TDCAA    TDCAA Community  Hop To Forum Categories  Appellate    expert testimony for lasers?
expert testimony for lasers? Login/Join 
Has anyone addressed the issue of whether or not expert testimony is required for lasers? The laser read out was the sole basis for the stop.

Any input would be appreciated!
Posts: 5 | Registered: March 17, 2008Reply With QuoteReport This Post
posted Hide Post
First, I think that you can argue that the laser does not have to be shown to be accurate to justify an officer's belief that there was reasonable suspicion. Chavez v. State, 2006 WL 2516974 (Tex.App. -- El Paso August 31, 2006, pet. ref'd) (not published) ("even if the radar reading is ultimately shown to be inaccurate or false at the time of the stop, Officer Arevalo had developed a reasonable suspicion Appellant was speeding. Icke, 36 S.W.3d at 916 (a stop that meets the test for reasonable suspicion is lawful even if the facts supporting the stop are ultimately shown to be inaccurate or false);"). After all, reasonable suspicion obtained from an informant doesn't have to pass a Kelly test. See U.S. v. Morales, 489 F.Supp.2d 1250 (D.N.M. 2007)(probable cause exists where train drug dog alerts -- questions about the dog's history go to the dog's credibility).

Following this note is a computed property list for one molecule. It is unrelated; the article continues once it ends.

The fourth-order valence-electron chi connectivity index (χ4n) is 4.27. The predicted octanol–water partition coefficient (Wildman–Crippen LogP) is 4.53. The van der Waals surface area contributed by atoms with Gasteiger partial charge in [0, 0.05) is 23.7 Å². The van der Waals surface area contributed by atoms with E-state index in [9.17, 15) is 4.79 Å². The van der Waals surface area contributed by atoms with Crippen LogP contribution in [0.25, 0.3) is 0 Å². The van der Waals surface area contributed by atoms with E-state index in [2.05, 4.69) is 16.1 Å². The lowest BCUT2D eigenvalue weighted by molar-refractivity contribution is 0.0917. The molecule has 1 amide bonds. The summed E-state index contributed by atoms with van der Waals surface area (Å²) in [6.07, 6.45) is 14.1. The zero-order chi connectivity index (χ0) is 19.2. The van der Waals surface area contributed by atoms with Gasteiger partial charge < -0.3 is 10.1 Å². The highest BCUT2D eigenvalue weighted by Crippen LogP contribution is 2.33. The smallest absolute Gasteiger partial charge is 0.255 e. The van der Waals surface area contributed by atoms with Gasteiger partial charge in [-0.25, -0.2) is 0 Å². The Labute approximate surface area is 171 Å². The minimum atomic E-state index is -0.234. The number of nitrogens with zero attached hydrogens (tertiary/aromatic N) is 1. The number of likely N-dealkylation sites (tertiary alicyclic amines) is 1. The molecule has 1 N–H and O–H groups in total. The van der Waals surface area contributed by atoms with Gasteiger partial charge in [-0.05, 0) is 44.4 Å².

Second, lots of courts have held that the scientific principle of radar is reliable as a matter of law. Masquelette v. State, 579 S.W.2d 478, 481 (Tex.Crim.App.1979); Mills v. State, 99 S.W.3d 200 (Tex.App. -- Fort Worth 2002, pet. ref'd). I would assume that lasers work on the same principle. See generally State v. Williamson, 166 P.3d 387, 389-90 (Idaho App. 2007) (collecting authorities from other states holding that laser speed detection devices are generally reliable and their results admissible in court).
Posts: 527 | Location: Fort Worth, Texas, | Registered: May 23, 2001Reply With QuoteReport This Post
  Powered by Social Strata  

TDCAA    TDCAA Community  Hop To Forum Categories  Appellate    expert testimony for lasers?

© TDCAA, 2001. All Rights Reserved.